Rapid publication of results — particularly on preprint servers — has grown dramatically during the COVID-19 pandemic, and has forced researchers, health care professionals, journalists, and others to grapple with the concept of reliable and actionable information. The pandemic has given rise to nearly 150 retractions at the time of this writing. Is that cause for concern? My lens for this talk will be ten years of experience reporting on retractions for Retraction Watch, including creating the world’s most comprehensive database of retractions, with close to 30,000 and counting.

Panel Discussion (9:45am – 10:00am)

  • Facilitated by Ms. Victoria Caplan, Head of Information Instruction & Collection Services, Library, HKUST

Why Would You Care About Data Management?

October 5, 2021, 5:00 pm – 6:30 pm

Five Selfish Reasons to Work Reproducibly (5:00pm – 5:45pm),  [Video]

In this talk, I present five reasons why working reproducibly pays off in the long run and is in the self-interest of every ambitious, career-oriented scientist. And so, my fellow scientists: ask not what you can do for reproducibility; ask what reproducibility can do for you!

Panel Discussion (5:45pm – 6:30pm)

How to Manage Data: Data Stewardship and FAIR Skills

October 13, 2021, 4:00 pm – 5:30 pm

Becoming a Better Scientist with Open and Reproducible Research and Supporting the Scientist on this Journey (4:00pm – 4:45pm), [Video]

  • Dr. Marta Teperek, Head of Research Data Services at TU Delft Library and the Director of 4TU.ResearchData, and
  • Dr. Laurent Gatto, Associate Professor of Bioinformatics at the UCLouvain, Belgium; Director of the Computational Biology and Bioinformatics (CBIO) group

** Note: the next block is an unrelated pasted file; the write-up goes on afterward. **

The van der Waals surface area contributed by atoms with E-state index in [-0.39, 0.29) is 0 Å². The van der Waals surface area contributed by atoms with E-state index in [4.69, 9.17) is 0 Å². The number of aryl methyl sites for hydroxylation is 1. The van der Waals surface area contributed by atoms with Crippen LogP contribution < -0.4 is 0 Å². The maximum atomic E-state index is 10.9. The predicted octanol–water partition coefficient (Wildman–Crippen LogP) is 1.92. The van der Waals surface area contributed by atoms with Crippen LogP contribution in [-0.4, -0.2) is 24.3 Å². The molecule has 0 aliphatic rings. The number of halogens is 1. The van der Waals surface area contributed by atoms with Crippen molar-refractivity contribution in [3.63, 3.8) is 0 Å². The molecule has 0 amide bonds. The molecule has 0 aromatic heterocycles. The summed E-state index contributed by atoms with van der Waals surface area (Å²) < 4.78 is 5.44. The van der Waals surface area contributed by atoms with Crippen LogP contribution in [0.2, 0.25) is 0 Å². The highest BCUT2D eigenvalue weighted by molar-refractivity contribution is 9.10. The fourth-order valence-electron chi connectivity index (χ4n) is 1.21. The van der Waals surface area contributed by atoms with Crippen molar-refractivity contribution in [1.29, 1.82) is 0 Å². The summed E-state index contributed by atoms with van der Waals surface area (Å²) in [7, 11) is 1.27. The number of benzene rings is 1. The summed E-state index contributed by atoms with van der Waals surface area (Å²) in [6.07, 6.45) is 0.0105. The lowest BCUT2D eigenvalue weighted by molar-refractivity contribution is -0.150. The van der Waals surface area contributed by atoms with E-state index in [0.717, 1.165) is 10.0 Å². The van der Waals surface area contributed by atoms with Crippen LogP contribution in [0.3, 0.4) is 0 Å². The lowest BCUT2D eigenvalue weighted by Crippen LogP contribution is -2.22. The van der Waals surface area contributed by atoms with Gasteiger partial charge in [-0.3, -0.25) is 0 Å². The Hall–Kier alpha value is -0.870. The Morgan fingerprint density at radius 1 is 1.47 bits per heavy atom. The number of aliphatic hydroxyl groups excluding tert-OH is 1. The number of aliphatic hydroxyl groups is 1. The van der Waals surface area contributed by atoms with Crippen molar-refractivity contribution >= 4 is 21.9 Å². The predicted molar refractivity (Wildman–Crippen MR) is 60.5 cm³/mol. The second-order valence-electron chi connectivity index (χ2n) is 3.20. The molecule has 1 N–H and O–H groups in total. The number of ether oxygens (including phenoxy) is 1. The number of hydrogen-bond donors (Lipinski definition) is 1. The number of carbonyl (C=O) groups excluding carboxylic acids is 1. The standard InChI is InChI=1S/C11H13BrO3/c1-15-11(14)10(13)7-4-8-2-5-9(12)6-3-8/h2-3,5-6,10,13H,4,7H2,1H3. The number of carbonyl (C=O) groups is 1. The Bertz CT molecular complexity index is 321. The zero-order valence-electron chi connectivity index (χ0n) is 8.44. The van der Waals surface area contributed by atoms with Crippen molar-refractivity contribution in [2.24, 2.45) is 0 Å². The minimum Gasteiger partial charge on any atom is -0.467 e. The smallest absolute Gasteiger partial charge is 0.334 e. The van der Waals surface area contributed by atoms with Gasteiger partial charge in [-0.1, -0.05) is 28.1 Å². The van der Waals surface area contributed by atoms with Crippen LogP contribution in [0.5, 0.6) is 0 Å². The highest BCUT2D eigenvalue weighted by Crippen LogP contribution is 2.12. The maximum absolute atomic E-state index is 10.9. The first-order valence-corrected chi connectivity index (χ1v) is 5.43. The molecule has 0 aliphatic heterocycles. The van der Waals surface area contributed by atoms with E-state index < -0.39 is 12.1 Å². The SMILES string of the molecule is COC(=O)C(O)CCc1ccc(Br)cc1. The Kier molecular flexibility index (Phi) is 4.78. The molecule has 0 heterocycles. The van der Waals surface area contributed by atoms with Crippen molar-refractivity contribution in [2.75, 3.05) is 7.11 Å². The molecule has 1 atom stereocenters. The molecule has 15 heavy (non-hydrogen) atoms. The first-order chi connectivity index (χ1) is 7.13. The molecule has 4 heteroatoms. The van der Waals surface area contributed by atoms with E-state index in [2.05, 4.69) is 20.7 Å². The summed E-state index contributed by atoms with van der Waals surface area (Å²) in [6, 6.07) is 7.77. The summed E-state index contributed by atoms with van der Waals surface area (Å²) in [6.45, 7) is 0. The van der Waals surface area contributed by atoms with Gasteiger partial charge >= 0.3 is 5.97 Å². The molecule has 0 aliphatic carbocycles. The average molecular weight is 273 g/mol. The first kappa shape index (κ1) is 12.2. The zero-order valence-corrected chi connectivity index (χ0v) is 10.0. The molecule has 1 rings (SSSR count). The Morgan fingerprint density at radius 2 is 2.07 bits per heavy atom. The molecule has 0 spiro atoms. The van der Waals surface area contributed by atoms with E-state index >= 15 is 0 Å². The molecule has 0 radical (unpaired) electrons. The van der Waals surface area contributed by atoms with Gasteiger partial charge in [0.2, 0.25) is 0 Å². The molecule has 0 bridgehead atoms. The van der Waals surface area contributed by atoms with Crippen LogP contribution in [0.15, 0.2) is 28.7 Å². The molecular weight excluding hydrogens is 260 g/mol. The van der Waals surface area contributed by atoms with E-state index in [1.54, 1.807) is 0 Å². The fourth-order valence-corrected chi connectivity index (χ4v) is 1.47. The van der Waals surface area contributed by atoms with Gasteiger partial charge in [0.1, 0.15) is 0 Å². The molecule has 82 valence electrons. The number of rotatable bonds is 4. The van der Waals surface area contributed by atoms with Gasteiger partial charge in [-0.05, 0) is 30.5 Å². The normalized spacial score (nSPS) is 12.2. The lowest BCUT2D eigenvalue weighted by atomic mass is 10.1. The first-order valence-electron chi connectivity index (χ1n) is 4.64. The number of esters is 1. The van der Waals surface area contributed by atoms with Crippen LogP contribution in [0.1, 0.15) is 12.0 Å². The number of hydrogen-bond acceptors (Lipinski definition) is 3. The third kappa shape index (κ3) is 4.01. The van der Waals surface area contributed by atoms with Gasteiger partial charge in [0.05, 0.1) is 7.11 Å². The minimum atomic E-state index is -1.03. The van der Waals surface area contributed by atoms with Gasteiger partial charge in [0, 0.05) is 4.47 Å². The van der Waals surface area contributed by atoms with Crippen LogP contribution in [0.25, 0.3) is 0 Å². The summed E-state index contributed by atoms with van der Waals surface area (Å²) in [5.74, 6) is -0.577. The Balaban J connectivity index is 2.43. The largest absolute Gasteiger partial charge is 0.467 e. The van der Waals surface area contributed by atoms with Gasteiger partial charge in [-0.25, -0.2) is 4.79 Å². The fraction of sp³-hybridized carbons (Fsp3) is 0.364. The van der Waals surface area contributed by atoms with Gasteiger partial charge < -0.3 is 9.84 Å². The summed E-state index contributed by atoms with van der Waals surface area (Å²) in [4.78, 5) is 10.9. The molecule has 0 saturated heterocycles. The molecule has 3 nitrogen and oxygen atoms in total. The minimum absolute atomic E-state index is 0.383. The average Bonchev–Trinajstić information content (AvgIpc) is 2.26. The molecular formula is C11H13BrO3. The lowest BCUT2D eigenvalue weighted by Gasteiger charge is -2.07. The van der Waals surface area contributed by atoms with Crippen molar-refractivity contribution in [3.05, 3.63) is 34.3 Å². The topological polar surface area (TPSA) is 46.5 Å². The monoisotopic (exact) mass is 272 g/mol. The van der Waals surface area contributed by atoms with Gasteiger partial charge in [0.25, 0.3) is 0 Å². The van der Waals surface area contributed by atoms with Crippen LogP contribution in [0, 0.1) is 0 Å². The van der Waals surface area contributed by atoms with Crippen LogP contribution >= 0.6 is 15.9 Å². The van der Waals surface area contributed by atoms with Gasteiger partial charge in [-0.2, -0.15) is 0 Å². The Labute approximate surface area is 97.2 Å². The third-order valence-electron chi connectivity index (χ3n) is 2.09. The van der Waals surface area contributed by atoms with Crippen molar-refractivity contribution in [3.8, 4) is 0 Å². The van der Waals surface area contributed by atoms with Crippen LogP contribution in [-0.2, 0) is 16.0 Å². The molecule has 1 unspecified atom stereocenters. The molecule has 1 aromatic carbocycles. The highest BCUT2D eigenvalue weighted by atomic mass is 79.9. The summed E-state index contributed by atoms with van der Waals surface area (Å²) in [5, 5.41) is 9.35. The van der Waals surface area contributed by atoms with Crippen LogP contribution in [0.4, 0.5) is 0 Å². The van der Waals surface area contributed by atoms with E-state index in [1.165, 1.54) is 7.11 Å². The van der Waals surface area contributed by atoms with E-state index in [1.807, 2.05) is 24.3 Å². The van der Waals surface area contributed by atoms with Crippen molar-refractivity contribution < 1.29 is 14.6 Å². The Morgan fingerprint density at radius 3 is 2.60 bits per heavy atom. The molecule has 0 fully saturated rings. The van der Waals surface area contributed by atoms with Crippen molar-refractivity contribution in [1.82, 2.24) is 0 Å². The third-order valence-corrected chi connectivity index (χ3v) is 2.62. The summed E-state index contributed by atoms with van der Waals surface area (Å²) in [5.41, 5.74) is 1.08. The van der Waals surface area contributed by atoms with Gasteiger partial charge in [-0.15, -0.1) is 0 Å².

In this interactive talk Laurent Gatto and Marta Teperek will join forces to offer some concrete examples on improving research reproducibility and transparency. Laurent will speak from his own perspective as a researcher and will share some tips and tricks on how one can become a better scientist by applying open and reproducible research practices. Marta will speak from the perspective of a research institution and will offer several examples of how institutions can help researchers on the journey to make research more reproducible and more transparent. Various aspects including people, support, policies, training, rewards and community building will be covered in the talk.

Panel Discussion (4:45pm – 5:30pm)

Data Management Plan Writing Workshops

October 6 and 12, 2021, 4:00 pm – 7:00 pm

Digital Curation Centre (DCC) is an internationally-recognized center of expertise in data management practices. Specialists from DCC are conducting two identical workshops online. Topics include:

  • Overview of Data Management Plan (DMP)
  • Best practice of Research Data Management (RDM)
  • How to write a DMP
  • Useful resources for DMP





When organizing this event, we received very useful advice on programming from Ms. Sarah Jones and Dr. Marta Teperek. The Library would like to express heartfelt gratitude for their help.

Go Back to page Top

last modified 28 October 2021